Maritime Authority of the Cayman Islands publishes events that led to death on superyacht ‘Kibo’


When marine accidents occur, the subsequent investigation is meticulous – it has to be if safety lessons are to be learned and accidents avoided in future. This is clear from the report released of the investigation into an accident aboard M/Y Kibo that resulted in the death of a 22-year-old British crew member.

The investigation undertaken by the Maritime Authority of the Cayman Islands (the flag state at the time of the accident) concluded that:

“As with most accidents, it is not possible to cite a single event or action as the ‘cause’. Rather a sequence of events and circumstances ultimately led to the accident occurring and the severity of its consequences.”

Jacob Nicol had joined the Kibo when the yacht was under construction by Abeking & Rasmussen in Germany and formally signed on as a deckhand in June 2014. Kibo was his first job working on a superyacht. He had been working on the yacht for 371 days when the accident occurred.

The 81-metre built superyacht was anchored at Portal Nous in Majorca with a party of six staying aboard when the accident occurred.

On the morning of the 3rd May 2015 while the crew were waiting for the guests to awake, they busied themselves with the typical duties required.

It was decided that it would be a good opportunity to clean the rubbing strakes (known as the rub rails) on the yachts hull about 3 metres above the waterline.

Jacob would carry out the work under the supervision of the third officer and chief officer and just after 10am he was fitted with a safety harness and attached to the bosun’s chair.

According to the accident report: “The safety harness would then be attached to a fender hook on the port side bulwark by a rope fitted with an ascender/descender device for controlling the working position of the wearer.”

Jacob “then changed into appropriate footwear for working over the side while the [third] officer checked the fender hook and rope which were already in place on the port side bulwark. The arrangement of a safety harness/bosun’s chair/support line/fender hook comprised the deckhand’s ‘means of support’ and no additional safety line was rigged.”

After approximately 50 minutes of working on the hull the chief officer witnessed the fender hook detaching from the bulwark with Jacob still attached via the rope.

Rushing over to the bulwark visual contact was made with Jacob. Acknowledging he was okay Jacob began slowly swimming towards the stern of the yacht.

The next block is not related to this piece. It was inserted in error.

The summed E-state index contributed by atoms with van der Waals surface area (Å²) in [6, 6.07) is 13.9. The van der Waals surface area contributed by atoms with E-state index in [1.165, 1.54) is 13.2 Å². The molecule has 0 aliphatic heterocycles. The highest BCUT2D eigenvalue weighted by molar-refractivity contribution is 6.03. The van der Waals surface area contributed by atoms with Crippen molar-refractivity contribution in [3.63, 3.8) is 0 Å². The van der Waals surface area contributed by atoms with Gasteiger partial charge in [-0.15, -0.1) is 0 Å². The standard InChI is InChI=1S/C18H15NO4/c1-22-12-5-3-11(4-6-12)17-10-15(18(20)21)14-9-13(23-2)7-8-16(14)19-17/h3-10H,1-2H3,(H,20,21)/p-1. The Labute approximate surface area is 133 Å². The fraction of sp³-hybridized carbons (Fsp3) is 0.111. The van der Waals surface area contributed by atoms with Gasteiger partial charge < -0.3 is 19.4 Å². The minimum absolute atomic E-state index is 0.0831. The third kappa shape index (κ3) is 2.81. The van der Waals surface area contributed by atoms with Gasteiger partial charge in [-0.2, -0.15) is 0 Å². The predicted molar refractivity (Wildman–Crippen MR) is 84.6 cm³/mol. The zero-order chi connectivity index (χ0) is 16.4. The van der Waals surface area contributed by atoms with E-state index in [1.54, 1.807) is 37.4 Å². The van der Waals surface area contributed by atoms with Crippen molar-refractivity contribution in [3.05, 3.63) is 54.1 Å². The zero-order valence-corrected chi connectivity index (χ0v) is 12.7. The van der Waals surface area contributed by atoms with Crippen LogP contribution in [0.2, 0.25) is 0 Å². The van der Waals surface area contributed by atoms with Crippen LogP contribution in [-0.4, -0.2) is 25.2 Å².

With Jacob temporarily out of sight the chief officer moved to another part of the yacht and informed another deckhand to swim to the area where she had last seen Jacob.

In the 29 seconds from the chief office seeing Jacob and the other deckhand swimming to where he was last seen, Jacob had disappeared from the surface. The situation rapidly escalated into a full emergency.

The master and other crew members arrived at the scene. As scuba diving equipment was prepared several attempts were made to swim underwater to reach Jacob.

13 minutes and 23 seconds after Jacob fell into the water he was eventually brought to the surface by the master where he received medical attention. When he was transferred to the shore and moved to an ambulance a pulse was detected.

Jacob was eventually moved to the UK and remained in hospital until his death on 7th June 2017.

An inquest at Birmingham Coroner’s Court heard he died of bronchial pneumonia brought on by his immobility.

Coventry Live reported at the time: ‘Assistant coroner Emma Brown said: “’There were no visible external injuries to the head, though the brain appeared to be small.

“The cause of death was a chest infection attributed to his immobility caused by the accident which had led to a hypoxic brain injury.”’

Dr Elezar Okirie, a neurological consultant at Hunters Moor Neurological Rehabilitation Centre, said Mr Nichol had been in a “low awareness and minimal conscious state” and suffered from seizures.

The investigation undertaken by the Maritime Authority of the Cayman Islands indicated that:

“The most likely direct cause of the accident was that the deckhand lost his footing and fell while in the process of repositioning the fender hook.

“An MRI scan carried out at the hospital in Majorca also revealed a small fracture of the orbit of his skull. The most likely cause of this fracture is that he was hit on the head by the fender hook when he fell.”

Other factors cited by the report that contributed to the accident included:

  1. No buoyancy aid deployed when it was first seen Jacob had fallen in. With the fender hook weighing 5.5kg and still attached to him it would have taken a very strong swimmer to resist the drag. It was noted that Jacob could swim but was not the strongest of swimmers.
  2. In accordance with the yacht’s technical manual no additional separate lifeline was being used. And no lifejacket was being worn in accordance with the Standard Operating Procedures. Both of these issues were said to “likely to have contributed to the seriousness of the injuries sustained in the accident.”
  3. The level of supervision, given the nature of the work, was below that required by the onboard risk assessment.

Following the accident yacht management company Y.CO conducted its own internal investigation which led to changes across its entire fleet of managed yachts. It also implemented a range of revised operating procedures and training.

As always, our thoughts and sympathies go out to Jacob’s family and friends.

View the full report here